Wine and Truth: The Ancient Greek Symposium

Kathleen M. Lynch, PhD, University of Cincinnati

Free to the public

Abstract:

The ancient Greeks developed an elaborate system of preparing and serving wine, enjoyed by small groups of men in a practice called the symposium. This form of wine drinking required specialized pottery shapes, and these shapes frequently bear self-referential sympotic or cultural imagery. As the wine warmed the drinkers, they formed bonds that carried over into their daily lives including providing political allies, a particularly useful thing in the early years of Athenian democracy. This talk will explore the immensely important social role of Greek wine drinking as well as the surprisingly underwhelming role of food in Archaic and Classical Athens (600-400 B.C.). We’ll examine the cupboards of an ancient house to understand the importance of the symposium to real Athenians. Feel free to enjoy a glass of wine during the lecture!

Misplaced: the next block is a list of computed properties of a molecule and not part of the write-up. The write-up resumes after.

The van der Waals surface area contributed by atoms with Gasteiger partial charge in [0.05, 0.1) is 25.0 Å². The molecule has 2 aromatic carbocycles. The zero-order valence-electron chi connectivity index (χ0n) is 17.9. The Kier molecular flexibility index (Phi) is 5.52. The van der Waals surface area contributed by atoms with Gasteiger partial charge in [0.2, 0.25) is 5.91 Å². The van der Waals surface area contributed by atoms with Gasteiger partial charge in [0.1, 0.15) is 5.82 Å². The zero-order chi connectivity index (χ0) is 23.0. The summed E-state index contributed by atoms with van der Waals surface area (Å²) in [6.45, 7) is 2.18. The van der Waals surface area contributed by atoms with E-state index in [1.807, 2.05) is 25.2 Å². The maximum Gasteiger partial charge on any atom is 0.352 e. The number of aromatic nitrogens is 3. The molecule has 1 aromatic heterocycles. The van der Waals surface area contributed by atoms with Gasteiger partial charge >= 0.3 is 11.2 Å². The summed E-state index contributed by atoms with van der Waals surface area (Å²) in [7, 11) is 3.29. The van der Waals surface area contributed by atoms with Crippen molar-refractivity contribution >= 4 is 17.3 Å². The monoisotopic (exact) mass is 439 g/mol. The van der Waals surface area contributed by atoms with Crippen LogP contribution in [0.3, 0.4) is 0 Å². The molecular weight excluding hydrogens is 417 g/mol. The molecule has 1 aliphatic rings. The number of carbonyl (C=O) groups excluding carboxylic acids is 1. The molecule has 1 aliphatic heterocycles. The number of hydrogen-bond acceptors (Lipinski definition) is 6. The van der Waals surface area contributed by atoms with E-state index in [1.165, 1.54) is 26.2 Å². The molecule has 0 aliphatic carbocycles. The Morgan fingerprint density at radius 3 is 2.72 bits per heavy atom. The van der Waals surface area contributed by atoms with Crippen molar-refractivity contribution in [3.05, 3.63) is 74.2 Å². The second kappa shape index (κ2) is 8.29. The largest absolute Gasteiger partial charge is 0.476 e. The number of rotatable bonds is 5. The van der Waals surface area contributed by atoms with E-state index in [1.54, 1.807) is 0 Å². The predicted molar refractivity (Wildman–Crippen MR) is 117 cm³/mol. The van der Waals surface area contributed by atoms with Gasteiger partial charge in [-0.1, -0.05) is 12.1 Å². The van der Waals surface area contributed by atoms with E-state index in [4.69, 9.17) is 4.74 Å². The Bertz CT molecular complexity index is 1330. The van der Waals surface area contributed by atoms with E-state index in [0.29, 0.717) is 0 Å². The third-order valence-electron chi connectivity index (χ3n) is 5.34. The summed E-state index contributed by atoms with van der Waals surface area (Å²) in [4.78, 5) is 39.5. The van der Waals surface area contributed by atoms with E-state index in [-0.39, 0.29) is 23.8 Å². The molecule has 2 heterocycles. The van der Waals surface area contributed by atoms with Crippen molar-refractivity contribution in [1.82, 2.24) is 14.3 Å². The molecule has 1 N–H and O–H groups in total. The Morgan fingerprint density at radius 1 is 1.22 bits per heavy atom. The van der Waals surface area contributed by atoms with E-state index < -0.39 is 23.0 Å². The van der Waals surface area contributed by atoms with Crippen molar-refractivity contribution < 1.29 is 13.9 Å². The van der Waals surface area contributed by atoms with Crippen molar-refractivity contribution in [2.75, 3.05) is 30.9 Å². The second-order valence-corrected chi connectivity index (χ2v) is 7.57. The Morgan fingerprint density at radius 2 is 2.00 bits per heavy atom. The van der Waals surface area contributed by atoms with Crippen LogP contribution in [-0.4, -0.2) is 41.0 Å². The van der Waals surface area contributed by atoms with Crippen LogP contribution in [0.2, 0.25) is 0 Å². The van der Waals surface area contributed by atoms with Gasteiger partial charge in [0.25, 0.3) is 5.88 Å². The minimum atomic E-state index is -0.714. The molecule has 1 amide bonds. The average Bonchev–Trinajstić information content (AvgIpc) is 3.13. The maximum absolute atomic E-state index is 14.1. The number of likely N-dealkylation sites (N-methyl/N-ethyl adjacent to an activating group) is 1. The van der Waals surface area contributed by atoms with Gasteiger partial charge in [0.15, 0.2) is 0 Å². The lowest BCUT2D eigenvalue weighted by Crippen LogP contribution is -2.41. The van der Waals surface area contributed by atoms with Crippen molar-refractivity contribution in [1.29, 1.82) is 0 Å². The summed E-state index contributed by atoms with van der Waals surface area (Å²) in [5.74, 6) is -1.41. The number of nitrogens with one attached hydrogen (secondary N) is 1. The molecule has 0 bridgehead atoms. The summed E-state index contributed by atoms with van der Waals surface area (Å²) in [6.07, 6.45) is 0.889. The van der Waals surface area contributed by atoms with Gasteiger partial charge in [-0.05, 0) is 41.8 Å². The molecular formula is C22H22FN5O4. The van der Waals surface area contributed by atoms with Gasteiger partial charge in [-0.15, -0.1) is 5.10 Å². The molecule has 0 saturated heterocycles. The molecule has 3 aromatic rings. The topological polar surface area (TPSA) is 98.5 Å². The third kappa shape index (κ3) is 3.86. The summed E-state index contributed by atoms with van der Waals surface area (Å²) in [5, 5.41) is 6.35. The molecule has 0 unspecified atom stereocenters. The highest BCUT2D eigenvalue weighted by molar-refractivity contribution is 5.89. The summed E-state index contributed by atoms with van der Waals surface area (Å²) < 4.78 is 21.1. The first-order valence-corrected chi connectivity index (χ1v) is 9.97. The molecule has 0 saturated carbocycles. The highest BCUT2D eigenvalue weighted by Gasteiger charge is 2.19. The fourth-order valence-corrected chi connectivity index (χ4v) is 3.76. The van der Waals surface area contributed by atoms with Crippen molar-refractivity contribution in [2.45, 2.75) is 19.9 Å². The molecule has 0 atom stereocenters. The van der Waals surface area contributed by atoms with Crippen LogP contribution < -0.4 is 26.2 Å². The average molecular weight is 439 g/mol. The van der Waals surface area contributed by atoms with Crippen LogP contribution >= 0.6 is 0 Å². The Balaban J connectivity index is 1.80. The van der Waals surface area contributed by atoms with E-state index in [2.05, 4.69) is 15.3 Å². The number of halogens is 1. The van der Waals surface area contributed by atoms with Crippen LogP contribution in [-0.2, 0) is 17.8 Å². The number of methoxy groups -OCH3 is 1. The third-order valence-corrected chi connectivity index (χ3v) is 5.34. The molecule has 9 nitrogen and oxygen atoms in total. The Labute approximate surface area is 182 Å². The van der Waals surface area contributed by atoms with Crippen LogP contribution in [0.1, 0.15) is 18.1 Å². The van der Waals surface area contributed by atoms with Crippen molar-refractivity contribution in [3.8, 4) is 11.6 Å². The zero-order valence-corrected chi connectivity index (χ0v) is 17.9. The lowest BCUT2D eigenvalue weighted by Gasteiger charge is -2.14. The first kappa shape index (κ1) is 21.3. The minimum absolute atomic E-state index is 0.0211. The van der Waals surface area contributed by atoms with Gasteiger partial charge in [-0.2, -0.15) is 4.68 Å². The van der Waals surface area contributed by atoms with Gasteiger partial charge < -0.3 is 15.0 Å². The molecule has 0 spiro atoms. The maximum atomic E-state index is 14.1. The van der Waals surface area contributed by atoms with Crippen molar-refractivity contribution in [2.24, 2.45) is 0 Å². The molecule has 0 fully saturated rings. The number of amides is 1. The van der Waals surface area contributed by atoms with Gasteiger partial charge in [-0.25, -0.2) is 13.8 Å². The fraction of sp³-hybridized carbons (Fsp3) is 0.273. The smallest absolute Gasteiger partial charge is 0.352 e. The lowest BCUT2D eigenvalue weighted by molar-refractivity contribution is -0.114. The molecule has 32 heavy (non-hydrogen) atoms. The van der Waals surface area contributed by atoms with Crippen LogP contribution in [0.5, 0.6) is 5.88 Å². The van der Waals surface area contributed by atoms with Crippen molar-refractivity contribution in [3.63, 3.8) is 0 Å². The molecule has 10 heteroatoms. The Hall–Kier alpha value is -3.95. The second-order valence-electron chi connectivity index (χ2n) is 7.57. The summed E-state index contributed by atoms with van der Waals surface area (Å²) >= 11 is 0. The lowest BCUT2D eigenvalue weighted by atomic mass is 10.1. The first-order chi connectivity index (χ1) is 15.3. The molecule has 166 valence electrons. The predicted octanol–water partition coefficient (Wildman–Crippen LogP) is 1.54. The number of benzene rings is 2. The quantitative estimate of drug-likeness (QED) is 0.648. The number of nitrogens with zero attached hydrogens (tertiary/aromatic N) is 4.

Biography:

Kathleen is a Classical Archaeologist who has worked on sites in Italy, Greece, Albania, and Turkey. In particular, she is a ceramic specialist interested in Athenian figured wares from archaeological contexts. Her research currently spans a number of ceramic related topics from issues of Attic chronology to iconography to symposia to the Greek household. In addition, her research considers the role trade played in shaping Attic potters’ and painters’ outputs. In general, the goal of Kathleen’s research is to place material culture back into its context of use in order to understand better the people who used the objects. She is currently publishing ceramic material from Gordion and the excavations of the Athenian Agora.

Kathleen’s book, The Symposium in Context, ASCSA Publications, won the 2013 AIA Wiseman Award for best book in archaeology. She won the 2014 UC Dolly A.B. Cohen Award for excellence in teaching, and the Provost’s Award for faculty excellence in 2016.

At UC she teaches Classical Mythology and courses on Greek and Roman archaeology.

When she isn’t poring over pottery, she enjoys knitting and gardening.

Join Our Newsletter

The Denver Society